Perhaps call me cynical in this regard, but I'm a bit doubtful that there really is a large adult market out there who has the potential for a long-term sustained interest in choosing anime as a medium over other more popular "mainstream" entertainment choices, whether in Japan or elsewhere. In other words: I think anime for adults will always be a niche, and I don't really see that as a "problem" as much as a reality. Anime is just one part of the entertainment industry, so I think people who love the medium so much that they choose to focus on it to the exclusion of other media choices will always find the content somewhat constrained.
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Old 2013-01-20, 19:39   Link #918
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Originally Posted by Sheba View Post
IIRC, the Japanese casuals have a rather low opinion of anime. To them, it's something that only kids, teenagers and manchildren watch. Manga can be read at all ages, anime can not. Which is why a live action adaptation is prefered by prods if they really want to reach a very wide audience, outside of the usualy niche.
That's a gross oversimplification, a myth commonly believed in the West but not really grounded in fact. Anime is just another medium in Japan, and while there are certainly broad cultural biases against hard-core otaku Japanese people aren't so ignorant about anime - something that's been a cultural institution here for many decades - as to believe that those otaku represent the majority of people who watch it.

What is true is that manga has a much broader audience than anime does. While anime has a broad demographic, it's selective - pretty much everybody reads manga, with no demographic group excluded. That's why experimentation is so much more common in manga than in the anime industry today - that and the simple fact that it costs less to publish a manga than produce an anime. It's not as much of a financial risk, and you don't have to reach a huge audience for it to be profitable.
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Old 2013-01-20, 20:14   Link #919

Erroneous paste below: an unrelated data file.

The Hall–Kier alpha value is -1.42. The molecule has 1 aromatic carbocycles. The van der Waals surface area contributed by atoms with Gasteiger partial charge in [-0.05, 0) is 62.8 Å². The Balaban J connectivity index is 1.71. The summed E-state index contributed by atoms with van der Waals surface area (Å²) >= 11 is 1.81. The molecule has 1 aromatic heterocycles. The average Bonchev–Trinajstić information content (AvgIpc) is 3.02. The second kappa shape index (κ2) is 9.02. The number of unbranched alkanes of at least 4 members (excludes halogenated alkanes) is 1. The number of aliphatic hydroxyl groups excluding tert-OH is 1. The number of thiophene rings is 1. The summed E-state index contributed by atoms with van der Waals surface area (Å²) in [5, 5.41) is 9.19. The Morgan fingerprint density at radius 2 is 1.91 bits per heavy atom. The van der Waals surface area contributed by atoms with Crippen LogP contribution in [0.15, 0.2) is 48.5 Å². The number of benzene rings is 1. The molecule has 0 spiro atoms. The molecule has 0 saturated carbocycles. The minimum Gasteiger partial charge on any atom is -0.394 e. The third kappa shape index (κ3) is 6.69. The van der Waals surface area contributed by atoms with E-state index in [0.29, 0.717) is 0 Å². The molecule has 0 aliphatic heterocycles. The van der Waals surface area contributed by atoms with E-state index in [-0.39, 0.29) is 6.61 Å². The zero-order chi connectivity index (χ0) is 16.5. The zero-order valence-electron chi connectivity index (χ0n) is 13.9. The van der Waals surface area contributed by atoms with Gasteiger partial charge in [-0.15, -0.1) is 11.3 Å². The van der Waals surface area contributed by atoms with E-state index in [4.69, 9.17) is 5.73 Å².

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That's a gross oversimplification, a myth commonly believed in the West but not really grounded in fact. Anime is just another medium in Japan, and while there are certainly broad cultural biases against hard-core otaku Japanese people aren't so ignorant about anime - something that's been a cultural institution here for many decades - as to believe that those otaku represent the majority of people who watch it.
I think it depends on how you look at it. My personal experience in my Japanese interactions has been that it's culturally acceptable to admit to watching "mainstream" anime like Ghibli movies and maybe a few big name franchises like Evangelion and maybe Gundam or Macross (particularly saying you watched it growing up -- kids watching anime is always acceptable), but not all anime is treated equally. Generally, the average person is not going to openly admit in most circles to staying up to watch some late-night anime, because that's more "maniac". Calling yourself an "anime fan" is also not something you'd likely do openly (outside of certain circles), although that doesn't mean you don't watch "some" (selected) anime.

So I don't think I'm totally disagreeing with your point... but I think it all depends on where you're coming from when you make the statement. A lot of people watch some anime, but there's also a lot of anime that's aimed to the hardcore market, and a distinction is generally made at least on the "public face".

(In the end, I honestly don't think it's so different from the way cartoons are seen in the West today. It's okay to watch Pixar films or certain mainstream cartoons like The Simpsons, but "Bronies" still have a negative reputation.)
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Old 2013-01-20, 21:19   Link #920
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What I'm mainly disagreeing with is the notion that there's a stigma attached to anime generally speaking - there isn't - or that only Ghibli or Eva is considered respectable. I don't disagree that the average adult Japanese isn't going to admit to watching Oreimo or Haganai, or attend Comiket and talk about it at the office the next day. But in terms of mainstream anime - and I mean shows like SSY, Chihayafuru, NoitaminA series and the like, not just Ghibli, One Piece or kid shows - I haven't seen any indication that there's any sense of embarrassment attached. That's because animation isn't viewed the same here as it is in America (France also fits into this description, I would argue). It's just another medium, full of work that spans both the quality and thematic spectrum from end to end, and the mindset about it can't be conveniently packed into a one-size-fits-all box.